16 April 2007

Setting as Character

Setting is a vital part of any story, but it’s one that many writers forget about. Plot, characterization, story arc – all vital story-telling elements, but nothing happens in a vacuum.

Setting isn’t just where things happen. It’s a character in and of itself. If you picked up your protagonists and put them in another location, it would be a completely different story. Setting isn’t just a place geographically. It’s a place, psychologically, socially, culturally.

Your characters can interact a certain way in LA that would be completely inappropriate in East Anglia. Where they are influences everything about them. Not just how they might dress for a certain event, but how they act, how they frame their words, how they think.

In addition, your setting creates a mood, a tone to which you must be faithful. A lone werewolf running loose in Prague at midnight creates a very different expectation for the reader than a lone werewolf who happens to be the mayor of a small town in South Carolina.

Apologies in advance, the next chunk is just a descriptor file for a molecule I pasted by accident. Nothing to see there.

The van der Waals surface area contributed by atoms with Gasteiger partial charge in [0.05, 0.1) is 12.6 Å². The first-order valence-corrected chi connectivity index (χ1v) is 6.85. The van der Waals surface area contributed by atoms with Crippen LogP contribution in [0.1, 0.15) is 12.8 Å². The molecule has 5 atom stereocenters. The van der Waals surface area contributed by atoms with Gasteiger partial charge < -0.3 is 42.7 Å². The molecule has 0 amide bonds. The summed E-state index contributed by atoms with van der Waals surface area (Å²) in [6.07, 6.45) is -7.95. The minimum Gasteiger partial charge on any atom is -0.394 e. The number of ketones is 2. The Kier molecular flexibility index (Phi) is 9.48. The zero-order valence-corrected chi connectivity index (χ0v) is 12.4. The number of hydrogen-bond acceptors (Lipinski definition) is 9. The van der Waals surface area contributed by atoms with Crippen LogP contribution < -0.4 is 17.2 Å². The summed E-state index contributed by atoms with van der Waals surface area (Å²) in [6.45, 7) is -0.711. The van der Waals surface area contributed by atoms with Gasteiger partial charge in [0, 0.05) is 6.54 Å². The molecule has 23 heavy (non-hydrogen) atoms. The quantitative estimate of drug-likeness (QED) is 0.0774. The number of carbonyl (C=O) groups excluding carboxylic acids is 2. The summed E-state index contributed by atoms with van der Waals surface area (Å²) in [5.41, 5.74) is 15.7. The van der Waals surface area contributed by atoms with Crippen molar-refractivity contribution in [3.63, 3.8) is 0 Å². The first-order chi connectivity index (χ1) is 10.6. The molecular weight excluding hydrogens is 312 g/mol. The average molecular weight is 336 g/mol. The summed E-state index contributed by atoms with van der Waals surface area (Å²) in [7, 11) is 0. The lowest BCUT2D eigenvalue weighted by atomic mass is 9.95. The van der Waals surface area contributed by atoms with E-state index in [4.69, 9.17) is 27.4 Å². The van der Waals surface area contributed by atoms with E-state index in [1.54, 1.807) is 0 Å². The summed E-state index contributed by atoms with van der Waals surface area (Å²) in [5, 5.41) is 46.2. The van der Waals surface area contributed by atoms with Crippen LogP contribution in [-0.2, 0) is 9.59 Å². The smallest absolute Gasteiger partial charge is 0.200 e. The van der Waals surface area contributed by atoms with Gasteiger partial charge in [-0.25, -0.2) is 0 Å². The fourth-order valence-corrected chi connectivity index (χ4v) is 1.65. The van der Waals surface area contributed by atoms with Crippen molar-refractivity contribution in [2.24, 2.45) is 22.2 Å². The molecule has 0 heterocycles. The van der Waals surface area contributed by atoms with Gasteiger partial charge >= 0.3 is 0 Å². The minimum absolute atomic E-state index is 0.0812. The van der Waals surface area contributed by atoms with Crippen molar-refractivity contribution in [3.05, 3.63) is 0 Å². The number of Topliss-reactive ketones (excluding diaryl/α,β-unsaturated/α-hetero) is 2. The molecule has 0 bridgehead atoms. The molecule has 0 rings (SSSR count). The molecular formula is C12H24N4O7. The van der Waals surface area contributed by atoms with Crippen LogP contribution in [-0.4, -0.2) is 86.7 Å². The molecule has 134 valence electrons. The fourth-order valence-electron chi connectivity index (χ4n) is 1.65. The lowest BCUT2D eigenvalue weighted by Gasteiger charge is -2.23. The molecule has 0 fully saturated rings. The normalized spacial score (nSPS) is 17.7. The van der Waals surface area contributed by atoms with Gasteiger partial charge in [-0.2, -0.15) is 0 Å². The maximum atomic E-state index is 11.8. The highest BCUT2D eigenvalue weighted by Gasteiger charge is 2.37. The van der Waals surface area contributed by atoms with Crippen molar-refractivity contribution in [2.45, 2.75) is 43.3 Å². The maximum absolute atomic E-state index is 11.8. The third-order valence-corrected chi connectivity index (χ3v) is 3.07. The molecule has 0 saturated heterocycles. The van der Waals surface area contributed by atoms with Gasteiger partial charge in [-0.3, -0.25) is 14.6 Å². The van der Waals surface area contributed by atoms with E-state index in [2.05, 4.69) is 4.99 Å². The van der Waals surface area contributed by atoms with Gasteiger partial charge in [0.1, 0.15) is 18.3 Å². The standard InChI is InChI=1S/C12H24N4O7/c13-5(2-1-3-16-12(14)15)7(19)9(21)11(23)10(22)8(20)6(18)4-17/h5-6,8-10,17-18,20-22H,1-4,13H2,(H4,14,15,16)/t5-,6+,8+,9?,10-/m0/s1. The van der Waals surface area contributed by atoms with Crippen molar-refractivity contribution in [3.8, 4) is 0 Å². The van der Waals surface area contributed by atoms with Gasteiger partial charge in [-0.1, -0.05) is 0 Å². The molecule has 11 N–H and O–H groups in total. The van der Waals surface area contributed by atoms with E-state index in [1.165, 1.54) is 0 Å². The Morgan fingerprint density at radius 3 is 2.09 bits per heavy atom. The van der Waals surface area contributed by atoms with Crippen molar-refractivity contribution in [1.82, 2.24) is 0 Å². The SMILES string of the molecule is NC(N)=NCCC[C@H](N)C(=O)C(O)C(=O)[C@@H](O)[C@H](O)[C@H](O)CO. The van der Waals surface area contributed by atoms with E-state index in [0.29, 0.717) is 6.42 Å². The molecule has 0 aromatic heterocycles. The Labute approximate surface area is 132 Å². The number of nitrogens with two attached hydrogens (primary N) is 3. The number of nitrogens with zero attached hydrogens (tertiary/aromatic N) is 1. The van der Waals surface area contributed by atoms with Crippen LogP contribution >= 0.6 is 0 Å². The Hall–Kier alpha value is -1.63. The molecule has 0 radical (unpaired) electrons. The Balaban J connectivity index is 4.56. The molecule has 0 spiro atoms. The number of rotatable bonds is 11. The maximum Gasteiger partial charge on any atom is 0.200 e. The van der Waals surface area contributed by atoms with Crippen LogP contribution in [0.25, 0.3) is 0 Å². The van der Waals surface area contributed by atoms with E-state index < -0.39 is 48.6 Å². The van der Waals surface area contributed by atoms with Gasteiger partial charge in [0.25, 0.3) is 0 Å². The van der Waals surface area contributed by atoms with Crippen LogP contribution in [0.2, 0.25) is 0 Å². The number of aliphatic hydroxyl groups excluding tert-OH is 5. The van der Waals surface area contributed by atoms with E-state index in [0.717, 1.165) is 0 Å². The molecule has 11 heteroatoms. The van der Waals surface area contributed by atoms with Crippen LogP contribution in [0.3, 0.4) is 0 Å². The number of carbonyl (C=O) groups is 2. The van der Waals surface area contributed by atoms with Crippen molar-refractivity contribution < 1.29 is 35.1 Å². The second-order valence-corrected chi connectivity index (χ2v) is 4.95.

You can use setting to your advantage. Putting that LA vampire in Maycomb, Alabama can create useful conflict – comic or dramatic. What happens when your urban chic vamp ends up in the English countryside? In LA, there’s a ready food source out on the streets at all hours of the day or night. In an area populated by small villages, it’s going to be a lot more difficult to find a meal.

So as you write, don’t just plonk your characters somewhere that sounds interesting. Or in a blank space that adds no dimension. Use the setting you create to make your story the most dynamic it can be.
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